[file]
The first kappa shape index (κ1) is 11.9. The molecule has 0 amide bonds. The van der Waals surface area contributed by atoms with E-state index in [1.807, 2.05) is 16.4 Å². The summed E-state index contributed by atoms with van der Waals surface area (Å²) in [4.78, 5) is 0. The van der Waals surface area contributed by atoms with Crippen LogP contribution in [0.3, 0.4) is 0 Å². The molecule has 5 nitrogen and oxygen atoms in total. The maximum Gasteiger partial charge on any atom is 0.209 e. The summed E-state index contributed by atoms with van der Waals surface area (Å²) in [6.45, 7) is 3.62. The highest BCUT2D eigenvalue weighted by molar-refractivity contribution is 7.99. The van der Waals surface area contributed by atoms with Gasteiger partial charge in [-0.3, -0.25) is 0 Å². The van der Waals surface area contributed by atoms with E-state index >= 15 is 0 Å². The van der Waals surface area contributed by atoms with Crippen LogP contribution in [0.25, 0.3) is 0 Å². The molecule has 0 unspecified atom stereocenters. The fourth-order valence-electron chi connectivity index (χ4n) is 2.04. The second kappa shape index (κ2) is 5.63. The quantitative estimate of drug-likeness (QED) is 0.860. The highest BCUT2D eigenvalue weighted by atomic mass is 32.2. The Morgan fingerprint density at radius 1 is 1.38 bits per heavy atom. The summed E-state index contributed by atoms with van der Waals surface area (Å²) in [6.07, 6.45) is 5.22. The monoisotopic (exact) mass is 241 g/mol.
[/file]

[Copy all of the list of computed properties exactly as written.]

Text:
The first kappa shape index (κ1) is 11.9. The molecule has 0 amide bonds. The van der Waals surface area contributed by atoms with E-state index in [1.807, 2.05) is 16.4 Å². The summed E-state index contributed by atoms with van der Waals surface area (Å²) in [4.78, 5) is 0. The van der Waals surface area contributed by atoms with Crippen LogP contribution in [0.3, 0.4) is 0 Å². The molecule has 5 nitrogen and oxygen atoms in total. The maximum Gasteiger partial charge on any atom is 0.209 e. The summed E-state index contributed by atoms with van der Waals surface area (Å²) in [6.45, 7) is 3.62. The highest BCUT2D eigenvalue weighted by molar-refractivity contribution is 7.99. The van der Waals surface area contributed by atoms with Gasteiger partial charge in [-0.3, -0.25) is 0 Å². The van der Waals surface area contributed by atoms with E-state index >= 15 is 0 Å². The van der Waals surface area contributed by atoms with Crippen LogP contribution in [0.25, 0.3) is 0 Å². The molecule has 0 unspecified atom stereocenters. The fourth-order valence-electron chi connectivity index (χ4n) is 2.04. The second kappa shape index (κ2) is 5.63. The quantitative estimate of drug-likeness (QED) is 0.860. The highest BCUT2D eigenvalue weighted by atomic mass is 32.2. The Morgan fingerprint density at radius 1 is 1.38 bits per heavy atom. The summed E-state index contributed by atoms with van der Waals surface area (Å²) in [6.07, 6.45) is 5.22. The monoisotopic (exact) mass is 241 g/mol.